(5)
formula
(6)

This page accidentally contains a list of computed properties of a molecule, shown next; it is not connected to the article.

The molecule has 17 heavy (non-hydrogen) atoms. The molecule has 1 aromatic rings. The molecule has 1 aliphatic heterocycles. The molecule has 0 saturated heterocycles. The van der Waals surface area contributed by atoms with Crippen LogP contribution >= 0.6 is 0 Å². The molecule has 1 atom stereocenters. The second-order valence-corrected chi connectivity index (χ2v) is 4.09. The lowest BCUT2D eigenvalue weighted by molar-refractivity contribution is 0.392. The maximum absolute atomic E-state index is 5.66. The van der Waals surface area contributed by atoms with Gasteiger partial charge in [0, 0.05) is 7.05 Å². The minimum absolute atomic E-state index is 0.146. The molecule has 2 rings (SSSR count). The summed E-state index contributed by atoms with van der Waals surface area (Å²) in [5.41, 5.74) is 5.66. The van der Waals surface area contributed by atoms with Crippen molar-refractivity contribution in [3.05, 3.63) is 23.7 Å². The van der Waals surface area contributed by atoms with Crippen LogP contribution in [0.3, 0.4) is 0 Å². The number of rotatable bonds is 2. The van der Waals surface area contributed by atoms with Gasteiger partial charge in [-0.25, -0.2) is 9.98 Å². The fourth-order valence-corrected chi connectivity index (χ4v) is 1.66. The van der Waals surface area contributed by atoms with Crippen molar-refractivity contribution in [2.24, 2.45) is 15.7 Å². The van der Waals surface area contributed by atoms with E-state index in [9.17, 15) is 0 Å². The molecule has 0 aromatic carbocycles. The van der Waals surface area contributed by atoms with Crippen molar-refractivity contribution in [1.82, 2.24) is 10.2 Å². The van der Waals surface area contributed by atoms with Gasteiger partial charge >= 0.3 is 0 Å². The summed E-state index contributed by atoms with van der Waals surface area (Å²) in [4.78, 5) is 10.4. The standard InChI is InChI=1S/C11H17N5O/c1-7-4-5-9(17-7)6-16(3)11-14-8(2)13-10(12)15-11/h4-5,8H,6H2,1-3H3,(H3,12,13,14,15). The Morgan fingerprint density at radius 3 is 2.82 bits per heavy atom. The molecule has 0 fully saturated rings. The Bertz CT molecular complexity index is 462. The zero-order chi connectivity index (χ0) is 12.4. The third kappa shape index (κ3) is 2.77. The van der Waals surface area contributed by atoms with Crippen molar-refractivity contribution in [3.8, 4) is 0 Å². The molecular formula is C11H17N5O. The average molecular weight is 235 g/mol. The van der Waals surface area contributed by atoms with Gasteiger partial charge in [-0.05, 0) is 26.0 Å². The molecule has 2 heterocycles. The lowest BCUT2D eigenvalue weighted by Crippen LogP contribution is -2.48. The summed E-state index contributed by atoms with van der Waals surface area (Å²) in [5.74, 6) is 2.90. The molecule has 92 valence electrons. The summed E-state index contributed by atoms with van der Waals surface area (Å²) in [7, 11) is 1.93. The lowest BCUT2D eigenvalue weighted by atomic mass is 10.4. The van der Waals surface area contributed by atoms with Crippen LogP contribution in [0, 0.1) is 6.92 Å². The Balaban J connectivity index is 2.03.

Amphotericity of water is another parameter that plays a role during destabilization-hydrolysis (Equations (4) and (5)), which then revealed an insignificant role played by pH adjustment in wastewater treatment using a flocculant containing Na3PO4. It is essential to note that pH adjustment is mainly to reduce the solubility of toxic metals in a solution with minimal effect during destabilization-hydrolysis as a majority of coagulants react within a wide range of pH (Flynn 1984). As a matter of fact, the process depends predominantly upon the physico-chemical properties of the solution (Moore et al. 1978; Flynn 1984) and the reactivity rate (electronegativity, acidity and distance between the neighbouring colloidal particles (Ntwampe 2013; Ntwampe et al. 2013a; Ntwampe et al. 2015b).